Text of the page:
Using Solar Energy to Heat and Cool Laboratory Building Envelopes

February 20, 2014
1 p.m. – 2 p.m.
Eastern Standard Time


Laboratory buildings are recognized as one of the most energy-intensive building types. Solar technology is one of the viable solutions to save energy and money in these high-tech buildings. In the past several years technologies have been developed that use the building envelope (the space between the interior walls and exterior walls) to provide weather protection; intercept solar energy; and generate useful heat and reduce the cooling load on the building. These solar building envelopes represent a largely untapped source of energy to reduce operating costs in laboratories. They offer a particular advantage in mid-latitude and northern climates and far exceed the benefits provided by cool roof technologies.

This webinar will:

  • Review the energy needs in laboratories.
  • Present several solar building envelope technologies that have been applied.
  • Provide detailed performance of the most common technologies.
  • Recommend principles for applying these technologies in new and existing laboratories.     


Sign up to view the recording.

I2SL Members can register for free! Visit the Member Portal for more information.

Professional Development Hours and Continuing Education Credits

Webinar attendees and those who view the recording can earn one Professional Development Hour (PDH) for professional engineers or one Learning Unit (LU) from the American Institute of Architects for registered architects.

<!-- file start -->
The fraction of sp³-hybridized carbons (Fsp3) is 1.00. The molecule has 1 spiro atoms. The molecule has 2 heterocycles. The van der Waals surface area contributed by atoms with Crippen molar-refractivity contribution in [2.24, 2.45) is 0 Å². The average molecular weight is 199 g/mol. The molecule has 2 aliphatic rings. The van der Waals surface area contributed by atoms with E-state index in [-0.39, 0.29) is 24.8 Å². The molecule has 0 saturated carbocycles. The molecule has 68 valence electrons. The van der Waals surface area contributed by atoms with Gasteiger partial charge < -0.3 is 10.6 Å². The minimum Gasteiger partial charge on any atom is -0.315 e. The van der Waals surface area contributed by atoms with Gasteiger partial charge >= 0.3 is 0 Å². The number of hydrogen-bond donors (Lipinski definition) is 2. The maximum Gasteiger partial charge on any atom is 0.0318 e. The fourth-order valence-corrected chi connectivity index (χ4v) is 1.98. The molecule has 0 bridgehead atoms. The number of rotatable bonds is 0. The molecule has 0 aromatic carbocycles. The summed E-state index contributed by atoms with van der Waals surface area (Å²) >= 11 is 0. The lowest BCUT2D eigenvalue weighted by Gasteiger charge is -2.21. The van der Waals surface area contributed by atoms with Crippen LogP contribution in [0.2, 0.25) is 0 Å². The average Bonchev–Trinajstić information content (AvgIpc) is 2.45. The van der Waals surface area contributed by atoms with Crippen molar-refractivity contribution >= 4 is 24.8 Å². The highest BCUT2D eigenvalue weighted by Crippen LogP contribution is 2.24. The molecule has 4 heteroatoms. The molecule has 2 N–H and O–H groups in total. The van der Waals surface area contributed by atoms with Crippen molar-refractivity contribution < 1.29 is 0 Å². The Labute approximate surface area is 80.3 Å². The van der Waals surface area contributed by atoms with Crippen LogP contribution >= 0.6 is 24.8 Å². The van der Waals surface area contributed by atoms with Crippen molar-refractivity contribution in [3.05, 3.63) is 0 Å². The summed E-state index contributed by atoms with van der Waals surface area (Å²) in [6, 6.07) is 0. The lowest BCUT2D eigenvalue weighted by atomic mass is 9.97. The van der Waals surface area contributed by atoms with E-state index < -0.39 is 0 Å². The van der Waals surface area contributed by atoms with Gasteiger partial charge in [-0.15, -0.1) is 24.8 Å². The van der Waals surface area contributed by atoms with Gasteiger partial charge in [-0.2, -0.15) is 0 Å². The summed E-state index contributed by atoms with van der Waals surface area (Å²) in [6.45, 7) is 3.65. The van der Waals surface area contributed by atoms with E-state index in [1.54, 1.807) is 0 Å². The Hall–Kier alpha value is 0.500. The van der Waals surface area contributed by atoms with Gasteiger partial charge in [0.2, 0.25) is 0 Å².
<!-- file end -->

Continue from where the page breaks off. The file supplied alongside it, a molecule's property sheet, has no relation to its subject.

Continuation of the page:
Contact I2SL if you would like to receive a professional development credit for viewing the webinar.

Instructor Biography

John Archibald is the president of American Solar, Inc., a 15-year-old company that produces patented solar heating systems, heat recovery systems, and provides thermal design-build-development services for corporate, non-profit, and government clients. He has more than 35 years of experience in the private and federal sectors. His work includes holding energy management positions in both the U.S. Department of Defense and U.S. Department of Energy and managing major system acquisitions for the U.S. Navy. He has received a U.S. Department of Energy Exceptional Service Award, a Public Service Leadership Award from the U.S. Energy Association, and the Region II Renewable Energy Innovator of the Year from the Association of Energy Engineers.


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